A good operating concept is always consistent, i.e. as consistent as possible across all functions: The same actions are performed in the same way. Searching for objects, setting displays, opening and editing data elements, deleting objects,... Everything always works according to a uniform principle. It is precisely when assessing the operating concept that it becomes clear whether the developers of the application have pursued a generically applicable approach from the outset, or whether the application has simply become somewhat larger over time and functionalities have to be called up differently again and again because there is simply no common thread running through the application.
The response time: How long does it take again!?
Last but not least, there is the response time. The most appropriate (feature set!) and intuitive (operation!) application loses a tremendous amount of value and user acceptance if it's slow. And it doesn't take much to be considered slow. At least from the point of view of often very demanding users. Time is money. And nobody wants to spend a lot of time waiting in front of the screen every day until the expected data finally appears in front of me. A few seconds are already too long when it comes to a function that the user calls up every few moments. The non-existent performance of an application is often death in sales. "Luckily," you may still say to yourself, "the competing product isn't faster either." But in this day and age, when new technologies are replacing each other almost on an annual basis, bandwidths on networks and especially on the Internet are getting better and better, and computer performance also doubles about every two years according to Moore, in such times there are no more excuses for poor performance.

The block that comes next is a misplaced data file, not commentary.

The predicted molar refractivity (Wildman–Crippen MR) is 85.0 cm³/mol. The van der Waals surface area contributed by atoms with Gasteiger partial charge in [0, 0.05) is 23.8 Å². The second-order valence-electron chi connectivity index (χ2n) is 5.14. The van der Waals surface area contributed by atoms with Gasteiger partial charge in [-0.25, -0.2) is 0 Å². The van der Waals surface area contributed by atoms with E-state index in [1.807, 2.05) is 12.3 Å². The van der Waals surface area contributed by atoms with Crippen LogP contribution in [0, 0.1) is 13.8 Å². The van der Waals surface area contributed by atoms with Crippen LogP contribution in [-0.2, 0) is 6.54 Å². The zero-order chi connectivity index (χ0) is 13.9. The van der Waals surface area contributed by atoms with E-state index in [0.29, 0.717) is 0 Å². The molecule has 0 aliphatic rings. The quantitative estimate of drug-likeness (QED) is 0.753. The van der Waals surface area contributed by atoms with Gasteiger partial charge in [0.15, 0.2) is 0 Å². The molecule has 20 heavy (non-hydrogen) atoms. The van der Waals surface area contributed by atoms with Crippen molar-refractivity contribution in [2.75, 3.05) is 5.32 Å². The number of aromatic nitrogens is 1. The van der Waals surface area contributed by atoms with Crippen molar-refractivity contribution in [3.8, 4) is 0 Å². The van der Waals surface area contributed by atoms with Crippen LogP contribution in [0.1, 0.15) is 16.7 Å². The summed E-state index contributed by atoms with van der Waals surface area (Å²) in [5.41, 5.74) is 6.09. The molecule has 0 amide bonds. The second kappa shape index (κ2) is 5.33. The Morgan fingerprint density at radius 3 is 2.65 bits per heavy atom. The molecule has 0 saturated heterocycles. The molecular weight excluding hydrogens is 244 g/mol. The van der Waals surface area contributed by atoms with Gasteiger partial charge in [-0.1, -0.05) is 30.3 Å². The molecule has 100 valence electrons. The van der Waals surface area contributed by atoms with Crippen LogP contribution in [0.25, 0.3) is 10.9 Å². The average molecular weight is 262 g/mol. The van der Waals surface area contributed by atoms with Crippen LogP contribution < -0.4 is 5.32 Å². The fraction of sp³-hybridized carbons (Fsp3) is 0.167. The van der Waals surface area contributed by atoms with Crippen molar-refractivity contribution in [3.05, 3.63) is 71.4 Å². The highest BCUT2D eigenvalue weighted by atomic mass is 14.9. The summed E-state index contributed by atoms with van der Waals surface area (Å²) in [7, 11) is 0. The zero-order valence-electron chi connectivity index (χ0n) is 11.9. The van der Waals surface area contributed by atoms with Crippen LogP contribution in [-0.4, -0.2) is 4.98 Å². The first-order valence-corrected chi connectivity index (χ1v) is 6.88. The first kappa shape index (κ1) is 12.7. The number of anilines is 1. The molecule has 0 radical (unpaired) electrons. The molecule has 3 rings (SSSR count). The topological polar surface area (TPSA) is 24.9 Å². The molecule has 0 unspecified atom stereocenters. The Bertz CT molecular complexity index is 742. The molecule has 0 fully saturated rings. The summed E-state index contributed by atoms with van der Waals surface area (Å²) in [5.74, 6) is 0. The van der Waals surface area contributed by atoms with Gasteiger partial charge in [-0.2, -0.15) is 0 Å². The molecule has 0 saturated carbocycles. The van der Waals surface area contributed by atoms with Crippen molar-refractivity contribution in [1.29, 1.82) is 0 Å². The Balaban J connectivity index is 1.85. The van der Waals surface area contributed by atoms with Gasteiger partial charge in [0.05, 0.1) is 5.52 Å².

How does a software application achieve high usability?
One often speaks of user-centered design or user-driven design. By this we mean the inclusion of the future user in the entire development process. Ideally, this begins with the first description of the future application, i.e. in requirements engineering: What should the application actually be able to do (functional scope)? From our experience, a purely textual description of these requirements is of little use. In terms of the prose formulations, the project participants are quickly in agreement. But the core of the matter lies in the screen design. This is where the user actually sits in front of the screen and does what the application was built for. The best way to start is with simple sketches on a whiteboard or in a suitable drawing program. In a pinch, PowerPoint will also do. Later, these screen designs have to be cast into clickable mock-ups. So that the users can play with them and develop a feeling for how the usability is. Only in a later project phase can the construction of a prototype begin. This is where the performance, i.e. the reaction time of the application, comes into play for the first time. Of course, this only really becomes apparent (or not) when the final quantity structure (larger number of users, realistic data stock, actual network latency, etc.) is simulated.
There is enough literature about the development process of a software application and the inclusion of the users. We refrain here from even starting with a reference list. However, we will gladly come back to possible and good development methodologies and processes in a future article. Just stay tuned.
About the author
Dr. Daniel Hösli is Managing Director and Lead Consultant at INTRASOFT AG, whose SaaS solution PQFORCE is the leading platform for agile, project-oriented business management. He has been involved in the development of project management systems on a daily basis for 15 years in a consulting and project management capacity - both organizationally and technically - and thus has the experience from countless contacts and tasks from a wide variety of companies and different management levels.